Monday, July 14, 2003

The rest of the story

An update:

Police caught and killed the Michigan fugitive Sunday morning.

Fugitive never contacted family while running from law, sister said
When state police found Woodring in a vehicle about four miles from his home, they ordered him to remain inside, but he emerged with an assault rifle and turned toward the troopers, police said. Five of the eight troopers then fired.

Sunday, July 13, 2003

The right kind of extremists

Here are some stories you may have missed recently:

Michigan militiaman kills cop, eludes police after fiery standoff
DAYTON TOWNSHIP, Mich. (AP) — Fire burned the rural home of a man who barricaded himself inside during a deadly police standoff, but authorities were unable to find him when they searched the rubble, Michigan State Police said.

Two hours after the Tuesday afternoon fire, officials found a backpack filled with food and ammunition about three-quarters of a mile away, said Tracy Pardo, a state police communications officer.

The wife of the barricaded man, Scott Allen Woodring, 40, identified the backpack as her husband's, Pardo told the Detroit Free Press for a Wednesday story.

Turns out he indeed escaped and is on the lam:

Fugitive, way he escaped eludes police
"We have no idea how or when he escaped," said state police Inspector Barry Getzen. Among the theories are that he got away during the chaos immediately following the shooting of the trooper; it's possible he was dressed in camouflage and "mingled" with police also dressed in military-style fatigues before his escape.

The one-time militia member was the subject of a multistate manhunt today. Woodring was charged with open murder and the use of a firearm during a felony in the death of state police Trooper Kevin Marshall.

He's likely to remain at large for awhile, since he will have plenty of underground help from his like-minded Christian Identity cohorts:

Radical sympathizers could help fugitive gunman make getaway
Walsh also thinks it's possible Woodring is receiving support in his flight from the law.

"I'm convinced that there's a sophisticated network of like-minded individuals, and it would not surprise me at all if he had some kind of help, requested through shortwave transmission, cell-phone call or the Internet during the crisis," Walsh said. "These people are very sophisticated in terms of survival skills and in terms of weapons use.

"I would consider him to be very dangerous and would urge anyone who comes across him to call 911," Walsh said.

In other words, there is now another cop-killing, radical religious terrorist on the loose. Not that very many of you have heard about it.

Meanwhile, in New Jersey, two more stories that managed to fly under the radar:

100 bombs found at N.J. home
BRIDGEWATER TWP. -- A Somerset County man charged with using explosives to commit bias-related crimes is also suspected of blowing up mailboxes in Warren and Hunterdon counties, authorities said Wednesday.

Robert J. Kubish, 48, of Bridgewater Township, was arrested Monday night after investigators found more than 100 homemade bombs at the home he shared with his parents, authorities in Somerset County said.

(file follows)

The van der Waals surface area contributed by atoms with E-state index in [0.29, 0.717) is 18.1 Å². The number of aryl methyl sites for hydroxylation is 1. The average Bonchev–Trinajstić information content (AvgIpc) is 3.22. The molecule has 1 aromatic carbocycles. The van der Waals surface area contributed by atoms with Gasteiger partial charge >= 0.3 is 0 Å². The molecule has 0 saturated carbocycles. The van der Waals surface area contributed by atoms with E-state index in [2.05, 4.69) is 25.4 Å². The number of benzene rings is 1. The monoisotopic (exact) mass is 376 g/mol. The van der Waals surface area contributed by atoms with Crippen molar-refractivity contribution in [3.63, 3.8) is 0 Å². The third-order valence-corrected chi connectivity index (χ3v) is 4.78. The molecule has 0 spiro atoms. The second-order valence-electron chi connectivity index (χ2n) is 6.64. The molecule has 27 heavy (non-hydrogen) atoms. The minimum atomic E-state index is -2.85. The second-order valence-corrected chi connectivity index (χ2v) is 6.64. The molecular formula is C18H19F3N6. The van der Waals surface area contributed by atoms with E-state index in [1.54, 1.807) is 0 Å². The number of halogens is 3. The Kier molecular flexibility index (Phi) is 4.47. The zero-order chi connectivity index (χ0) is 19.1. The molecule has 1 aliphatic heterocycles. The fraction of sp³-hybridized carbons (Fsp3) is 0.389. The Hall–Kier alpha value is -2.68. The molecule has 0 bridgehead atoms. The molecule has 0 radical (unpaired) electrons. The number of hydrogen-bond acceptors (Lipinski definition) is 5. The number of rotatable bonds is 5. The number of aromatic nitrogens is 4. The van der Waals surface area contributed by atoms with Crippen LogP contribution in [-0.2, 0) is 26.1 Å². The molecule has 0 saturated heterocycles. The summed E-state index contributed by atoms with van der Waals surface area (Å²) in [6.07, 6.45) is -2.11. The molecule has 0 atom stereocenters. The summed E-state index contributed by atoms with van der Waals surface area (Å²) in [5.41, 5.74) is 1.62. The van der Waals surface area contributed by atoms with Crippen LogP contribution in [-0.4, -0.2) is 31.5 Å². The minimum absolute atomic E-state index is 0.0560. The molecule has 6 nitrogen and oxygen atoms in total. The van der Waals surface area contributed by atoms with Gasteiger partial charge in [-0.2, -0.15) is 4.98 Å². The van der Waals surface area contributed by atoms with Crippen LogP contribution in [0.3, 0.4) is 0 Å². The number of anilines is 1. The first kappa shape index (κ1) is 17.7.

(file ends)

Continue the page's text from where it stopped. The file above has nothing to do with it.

... The search at his home also turned up chemicals used to manufacture explosive devices, paraphernalia expressing anti-Semitic views, and newspaper articles describing mailbox explosions and anti-Semitic graffiti in the Bridgewater Township area.

And just a little down the turnpike:

White supremacist advocate gets post
HOPEWELL BOROUGH -- The borough has filled an unexpired seat on its council with Marc Moran, a 43-year-old engineer who proudly admits he's a member of a national white supremacist group and has published essays denouncing cultural diversity, mixed-race couples, homosexuals, Jews and feminists.

Moran, appointed Monday night, is a member of the National Alliance, a West Virginia-based organization that advocates having a place to live without nonwhites, an Aryan society and a government that serves the white race and is free from non-Aryan influence.

He said his association with the group will not affect his job as a borough councilman.

"Councilmen make decisions on shade tree placements and whether we have a fireworks display," Moran said.

"In a way, I'm surprised anybody asked me about my larger views on national politics or social issues. I don't see how it has any impact whatsoever on representing the people of Hopewell."

You may have missed these stories because for some reason, the editors and producers who make up our daily news budgets don't think these are important stories.

One could imagine, however, how they would react if:

-- An Al Qaeda member had slain a state trooper, engaged police in an armed standoff, and had managed to escape capture and was at large in the countryside.

-- An Al Qaeda sympathizer was arrested for blowing up the mailboxes of Jews who lived in his vicinity and was found with a large arsenal of bombs in his home.

-- A member of Al Qaeda was appointed to the town council of an American city.